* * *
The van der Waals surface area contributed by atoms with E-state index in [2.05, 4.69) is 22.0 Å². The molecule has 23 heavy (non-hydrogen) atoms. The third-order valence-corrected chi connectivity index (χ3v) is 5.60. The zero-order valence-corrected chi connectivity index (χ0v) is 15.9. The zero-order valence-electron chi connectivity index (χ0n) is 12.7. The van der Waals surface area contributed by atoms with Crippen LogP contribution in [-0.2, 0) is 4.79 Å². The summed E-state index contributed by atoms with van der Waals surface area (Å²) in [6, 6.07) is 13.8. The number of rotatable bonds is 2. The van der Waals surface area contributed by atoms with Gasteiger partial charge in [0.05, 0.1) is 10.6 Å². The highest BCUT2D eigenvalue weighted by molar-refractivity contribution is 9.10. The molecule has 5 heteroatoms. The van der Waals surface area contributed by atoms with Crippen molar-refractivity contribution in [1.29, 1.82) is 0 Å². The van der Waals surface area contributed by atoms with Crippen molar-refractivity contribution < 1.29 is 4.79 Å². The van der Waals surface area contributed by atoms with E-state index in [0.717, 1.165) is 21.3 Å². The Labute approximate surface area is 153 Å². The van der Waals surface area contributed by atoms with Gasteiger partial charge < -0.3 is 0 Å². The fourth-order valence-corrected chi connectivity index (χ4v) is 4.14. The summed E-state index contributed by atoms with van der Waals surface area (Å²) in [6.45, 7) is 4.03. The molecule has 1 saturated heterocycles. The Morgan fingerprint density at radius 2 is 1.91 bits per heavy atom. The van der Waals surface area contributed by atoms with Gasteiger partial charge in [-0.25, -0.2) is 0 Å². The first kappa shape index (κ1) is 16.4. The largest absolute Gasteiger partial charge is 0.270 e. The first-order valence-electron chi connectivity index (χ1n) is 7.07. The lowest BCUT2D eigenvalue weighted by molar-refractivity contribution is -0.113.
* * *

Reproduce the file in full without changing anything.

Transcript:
The van der Waals surface area contributed by atoms with E-state index in [2.05, 4.69) is 22.0 Å². The molecule has 23 heavy (non-hydrogen) atoms. The third-order valence-corrected chi connectivity index (χ3v) is 5.60. The zero-order valence-corrected chi connectivity index (χ0v) is 15.9. The zero-order valence-electron chi connectivity index (χ0n) is 12.7. The van der Waals surface area contributed by atoms with Crippen LogP contribution in [-0.2, 0) is 4.79 Å². The summed E-state index contributed by atoms with van der Waals surface area (Å²) in [6, 6.07) is 13.8. The number of rotatable bonds is 2. The van der Waals surface area contributed by atoms with Gasteiger partial charge in [0.05, 0.1) is 10.6 Å². The highest BCUT2D eigenvalue weighted by molar-refractivity contribution is 9.10. The molecule has 5 heteroatoms. The van der Waals surface area contributed by atoms with Crippen molar-refractivity contribution in [1.29, 1.82) is 0 Å². The van der Waals surface area contributed by atoms with Crippen molar-refractivity contribution < 1.29 is 4.79 Å². The van der Waals surface area contributed by atoms with E-state index in [0.717, 1.165) is 21.3 Å². The Labute approximate surface area is 153 Å². The van der Waals surface area contributed by atoms with Gasteiger partial charge < -0.3 is 0 Å². The fourth-order valence-corrected chi connectivity index (χ4v) is 4.14. The summed E-state index contributed by atoms with van der Waals surface area (Å²) in [6.45, 7) is 4.03. The molecule has 1 saturated heterocycles. The Morgan fingerprint density at radius 2 is 1.91 bits per heavy atom. The van der Waals surface area contributed by atoms with Gasteiger partial charge in [-0.25, -0.2) is 0 Å². The first kappa shape index (κ1) is 16.4. The largest absolute Gasteiger partial charge is 0.270 e. The first-order valence-electron chi connectivity index (χ1n) is 7.07. The lowest BCUT2D eigenvalue weighted by molar-refractivity contribution is -0.113.